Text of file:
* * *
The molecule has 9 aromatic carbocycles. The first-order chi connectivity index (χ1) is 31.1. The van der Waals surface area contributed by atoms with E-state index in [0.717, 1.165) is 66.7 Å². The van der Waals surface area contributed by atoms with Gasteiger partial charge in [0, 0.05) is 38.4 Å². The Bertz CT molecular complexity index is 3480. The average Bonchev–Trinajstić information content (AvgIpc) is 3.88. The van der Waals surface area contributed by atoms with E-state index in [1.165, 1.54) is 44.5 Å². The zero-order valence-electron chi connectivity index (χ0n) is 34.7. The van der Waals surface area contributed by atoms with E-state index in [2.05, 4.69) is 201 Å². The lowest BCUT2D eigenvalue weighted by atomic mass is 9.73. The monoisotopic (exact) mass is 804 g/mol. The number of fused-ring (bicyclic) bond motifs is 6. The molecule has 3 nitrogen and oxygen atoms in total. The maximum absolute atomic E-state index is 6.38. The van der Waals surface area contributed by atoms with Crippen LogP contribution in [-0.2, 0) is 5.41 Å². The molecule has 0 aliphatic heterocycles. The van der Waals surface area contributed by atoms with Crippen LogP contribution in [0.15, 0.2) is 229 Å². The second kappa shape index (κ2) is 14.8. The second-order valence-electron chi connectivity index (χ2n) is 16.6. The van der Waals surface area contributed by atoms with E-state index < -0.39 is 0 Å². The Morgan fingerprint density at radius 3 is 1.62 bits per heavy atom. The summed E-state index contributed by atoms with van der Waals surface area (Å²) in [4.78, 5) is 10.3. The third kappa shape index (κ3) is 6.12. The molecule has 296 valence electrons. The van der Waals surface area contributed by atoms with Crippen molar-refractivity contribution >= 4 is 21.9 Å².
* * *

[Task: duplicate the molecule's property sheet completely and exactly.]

The molecule has 9 aromatic carbocycles. The first-order chi connectivity index (χ1) is 31.1. The van der Waals surface area contributed by atoms with E-state index in [0.717, 1.165) is 66.7 Å². The van der Waals surface area contributed by atoms with Gasteiger partial charge in [0, 0.05) is 38.4 Å². The Bertz CT molecular complexity index is 3480. The average Bonchev–Trinajstić information content (AvgIpc) is 3.88. The van der Waals surface area contributed by atoms with E-state index in [1.165, 1.54) is 44.5 Å². The zero-order valence-electron chi connectivity index (χ0n) is 34.7. The van der Waals surface area contributed by atoms with E-state index in [2.05, 4.69) is 201 Å². The lowest BCUT2D eigenvalue weighted by atomic mass is 9.73. The monoisotopic (exact) mass is 804 g/mol. The number of fused-ring (bicyclic) bond motifs is 6. The molecule has 3 nitrogen and oxygen atoms in total. The maximum absolute atomic E-state index is 6.38. The van der Waals surface area contributed by atoms with Crippen LogP contribution in [-0.2, 0) is 5.41 Å². The molecule has 0 aliphatic heterocycles. The van der Waals surface area contributed by atoms with Crippen LogP contribution in [0.15, 0.2) is 229 Å². The second kappa shape index (κ2) is 14.8. The second-order valence-electron chi connectivity index (χ2n) is 16.6. The van der Waals surface area contributed by atoms with E-state index < -0.39 is 0 Å². The Morgan fingerprint density at radius 3 is 1.62 bits per heavy atom. The summed E-state index contributed by atoms with van der Waals surface area (Å²) in [4.78, 5) is 10.3. The third kappa shape index (κ3) is 6.12. The molecule has 296 valence electrons. The van der Waals surface area contributed by atoms with Crippen molar-refractivity contribution >= 4 is 21.9 Å².